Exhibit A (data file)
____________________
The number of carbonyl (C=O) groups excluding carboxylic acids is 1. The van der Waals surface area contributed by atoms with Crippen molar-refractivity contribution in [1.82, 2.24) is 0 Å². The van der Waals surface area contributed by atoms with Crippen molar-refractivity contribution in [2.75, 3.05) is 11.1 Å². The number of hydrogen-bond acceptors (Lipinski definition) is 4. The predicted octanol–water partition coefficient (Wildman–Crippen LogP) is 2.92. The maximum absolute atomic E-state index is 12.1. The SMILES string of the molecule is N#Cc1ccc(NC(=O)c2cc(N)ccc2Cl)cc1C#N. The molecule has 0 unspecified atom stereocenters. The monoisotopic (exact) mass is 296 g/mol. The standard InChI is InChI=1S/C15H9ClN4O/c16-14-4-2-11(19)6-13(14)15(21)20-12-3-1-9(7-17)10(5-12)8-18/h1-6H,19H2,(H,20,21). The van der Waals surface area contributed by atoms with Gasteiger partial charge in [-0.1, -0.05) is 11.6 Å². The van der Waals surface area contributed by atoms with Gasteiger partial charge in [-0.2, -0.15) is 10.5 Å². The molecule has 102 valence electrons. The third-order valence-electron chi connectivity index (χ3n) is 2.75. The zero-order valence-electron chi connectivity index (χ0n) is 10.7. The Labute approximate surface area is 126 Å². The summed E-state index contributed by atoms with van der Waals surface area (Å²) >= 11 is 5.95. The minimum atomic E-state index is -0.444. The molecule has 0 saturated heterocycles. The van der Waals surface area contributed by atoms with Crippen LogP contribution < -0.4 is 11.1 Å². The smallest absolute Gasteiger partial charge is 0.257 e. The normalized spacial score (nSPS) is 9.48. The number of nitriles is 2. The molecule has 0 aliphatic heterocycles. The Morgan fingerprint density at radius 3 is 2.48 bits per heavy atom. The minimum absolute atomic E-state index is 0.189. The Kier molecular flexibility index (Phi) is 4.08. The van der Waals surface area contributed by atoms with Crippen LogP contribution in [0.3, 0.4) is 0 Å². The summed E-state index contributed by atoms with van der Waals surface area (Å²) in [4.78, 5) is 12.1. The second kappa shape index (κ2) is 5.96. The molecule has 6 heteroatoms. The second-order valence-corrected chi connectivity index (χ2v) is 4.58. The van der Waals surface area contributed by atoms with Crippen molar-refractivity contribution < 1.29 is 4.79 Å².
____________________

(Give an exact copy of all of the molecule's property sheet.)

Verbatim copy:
The number of carbonyl (C=O) groups excluding carboxylic acids is 1. The van der Waals surface area contributed by atoms with Crippen molar-refractivity contribution in [1.82, 2.24) is 0 Å². The van der Waals surface area contributed by atoms with Crippen molar-refractivity contribution in [2.75, 3.05) is 11.1 Å². The number of hydrogen-bond acceptors (Lipinski definition) is 4. The predicted octanol–water partition coefficient (Wildman–Crippen LogP) is 2.92. The maximum absolute atomic E-state index is 12.1. The SMILES string of the molecule is N#Cc1ccc(NC(=O)c2cc(N)ccc2Cl)cc1C#N. The molecule has 0 unspecified atom stereocenters. The monoisotopic (exact) mass is 296 g/mol. The standard InChI is InChI=1S/C15H9ClN4O/c16-14-4-2-11(19)6-13(14)15(21)20-12-3-1-9(7-17)10(5-12)8-18/h1-6H,19H2,(H,20,21). The van der Waals surface area contributed by atoms with Gasteiger partial charge in [-0.1, -0.05) is 11.6 Å². The van der Waals surface area contributed by atoms with Gasteiger partial charge in [-0.2, -0.15) is 10.5 Å². The molecule has 102 valence electrons. The third-order valence-electron chi connectivity index (χ3n) is 2.75. The zero-order valence-electron chi connectivity index (χ0n) is 10.7. The Labute approximate surface area is 126 Å². The summed E-state index contributed by atoms with van der Waals surface area (Å²) >= 11 is 5.95. The minimum atomic E-state index is -0.444. The molecule has 0 saturated heterocycles. The van der Waals surface area contributed by atoms with Crippen LogP contribution < -0.4 is 11.1 Å². The smallest absolute Gasteiger partial charge is 0.257 e. The normalized spacial score (nSPS) is 9.48. The number of nitriles is 2. The molecule has 0 aliphatic heterocycles. The Morgan fingerprint density at radius 3 is 2.48 bits per heavy atom. The minimum absolute atomic E-state index is 0.189. The Kier molecular flexibility index (Phi) is 4.08. The van der Waals surface area contributed by atoms with Crippen LogP contribution in [0.3, 0.4) is 0 Å². The summed E-state index contributed by atoms with van der Waals surface area (Å²) in [4.78, 5) is 12.1. The second kappa shape index (κ2) is 5.96. The molecule has 6 heteroatoms. The second-order valence-corrected chi connectivity index (χ2v) is 4.58. The van der Waals surface area contributed by atoms with Crippen molar-refractivity contribution < 1.29 is 4.79 Å².